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Legislative Assembly for the ACT: 1998 Week 10 Hansard (26 November) . . Page.. 3094 ..

MR KAINE (continuing):

would, at the very least, be mean-spirited. In New South Wales a rural land-holder may block a watercourse to store water in a dam with a capacity not exceeding seven megalitres. There is merit in rural land-holders in the Territory having assurances of a similar right without having to negotiate a morass of bureaucratic requirements to achieve it.

The Bill should make it clear that it confers no power for any authority to order modification of dams and bores already in place on rural land. Proposed section 28(1)(f) empowers the Minister to direct the modification of dams. This is a power capable of unjust application because if a rural land-holder at his own expense builds a farm dam, the time to modify the structure is in the design stage before the dam is built, not at some future time. To reduce the height of an existing dam wall that is already built to allow greater flow into a stream is, to say the least, bad engineering chasing bad water management, and it will negate capital investment made by prudent land-holders in good faith.

The Bill in several places provides power to remove water rights already enjoyed. It provides for cutting the total water pie into more and inevitably smaller slices and there is in this an uncomfortably large scope for injustice. Requiring the authority to consult with all of the folk whose interests a water usage proposal would affect and to take proper account of the outcome of those consultations when implementing the proposal would bring the injustice within acceptable dimensions. This process will not be easy, but I think it is essential.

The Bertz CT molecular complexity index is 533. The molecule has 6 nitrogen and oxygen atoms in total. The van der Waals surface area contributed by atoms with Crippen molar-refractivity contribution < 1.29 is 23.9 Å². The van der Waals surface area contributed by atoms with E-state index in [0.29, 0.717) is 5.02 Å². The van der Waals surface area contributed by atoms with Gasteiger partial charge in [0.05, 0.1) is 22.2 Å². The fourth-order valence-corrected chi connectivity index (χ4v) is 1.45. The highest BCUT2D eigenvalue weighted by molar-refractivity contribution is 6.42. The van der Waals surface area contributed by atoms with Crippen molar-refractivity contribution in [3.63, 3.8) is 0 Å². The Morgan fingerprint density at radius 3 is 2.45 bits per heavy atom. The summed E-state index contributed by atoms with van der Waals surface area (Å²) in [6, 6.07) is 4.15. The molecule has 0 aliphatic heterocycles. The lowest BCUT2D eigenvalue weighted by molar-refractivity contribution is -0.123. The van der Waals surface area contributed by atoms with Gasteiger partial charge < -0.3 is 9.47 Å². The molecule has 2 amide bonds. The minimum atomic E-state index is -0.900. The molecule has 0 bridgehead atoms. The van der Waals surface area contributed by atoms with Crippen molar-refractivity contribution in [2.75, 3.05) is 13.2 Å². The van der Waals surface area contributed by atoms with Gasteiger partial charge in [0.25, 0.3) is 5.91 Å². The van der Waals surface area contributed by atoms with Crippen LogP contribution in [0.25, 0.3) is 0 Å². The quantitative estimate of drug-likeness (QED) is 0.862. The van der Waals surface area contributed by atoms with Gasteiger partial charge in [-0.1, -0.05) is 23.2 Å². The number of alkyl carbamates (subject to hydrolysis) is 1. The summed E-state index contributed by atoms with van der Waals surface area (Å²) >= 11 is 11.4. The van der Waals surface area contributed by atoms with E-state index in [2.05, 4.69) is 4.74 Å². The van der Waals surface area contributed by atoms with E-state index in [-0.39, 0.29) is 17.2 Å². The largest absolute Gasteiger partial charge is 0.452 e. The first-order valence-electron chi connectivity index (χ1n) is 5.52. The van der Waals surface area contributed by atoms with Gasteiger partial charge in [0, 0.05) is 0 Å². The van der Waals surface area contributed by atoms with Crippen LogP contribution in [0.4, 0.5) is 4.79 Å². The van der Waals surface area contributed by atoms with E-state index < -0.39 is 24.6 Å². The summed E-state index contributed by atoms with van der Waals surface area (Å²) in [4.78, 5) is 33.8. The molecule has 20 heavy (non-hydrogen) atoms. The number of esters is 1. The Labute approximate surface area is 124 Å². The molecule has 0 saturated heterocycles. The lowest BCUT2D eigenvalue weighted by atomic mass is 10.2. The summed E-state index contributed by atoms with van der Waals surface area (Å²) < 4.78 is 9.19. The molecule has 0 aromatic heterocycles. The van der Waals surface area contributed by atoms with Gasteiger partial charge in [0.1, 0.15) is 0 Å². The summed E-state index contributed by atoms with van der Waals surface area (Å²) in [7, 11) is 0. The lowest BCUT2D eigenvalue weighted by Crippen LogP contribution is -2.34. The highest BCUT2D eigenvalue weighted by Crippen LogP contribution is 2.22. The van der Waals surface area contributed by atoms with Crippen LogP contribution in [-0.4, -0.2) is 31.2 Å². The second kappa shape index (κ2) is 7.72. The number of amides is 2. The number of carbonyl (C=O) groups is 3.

Let me sketch some hypothetical examples. Land-holder A relies on a licensed bore for his livestock or to irrigate an orchard, vineyard or market garden. Land-holder B wants to sink a bore to draw water from the same aquifer for an equally valid rural purpose, but the authority assesses that the total draw-up cannot supply the needs of both without stressing the aquifer. Taking from A and giving to B, or denying B's application because it would diminish a prior right enjoyed by A, bristles with difficulties and the assessment could be wrong anyway. Or A might want to build a dam to store rain that falls on his land at the top of a chasm, but B opposes the project on the grounds that it will diminish the water flow into a dam on his land further down the hill. Both parties have legitimate reasons to have water storage.

The Bill would do a service by requiring the parties in either of these cases, or indeed any case, where A's proposal to take water has potential to affect B's interests, to consult with each other and with the authority to try to work out a compromise before final decisions are taken and by spelling out some user-friendly ground rules for both of these processes. The Bill is silent on such issues. And this situation to confer initial review of decision jurisdictions on the AAT is to plug the hole in the dam, if you like, after much of the water has leaked away. AAT jurisdiction proceeds from a bureaucratic decision already taken and I would like to see a more humane and less antagonistic approach in these matters. Consultation without confrontation before setting the decision in concrete has much in its favour and I rather fear a heavy-handed administration which has made up its mind and has the legal authority to turn that into a fait accompli.

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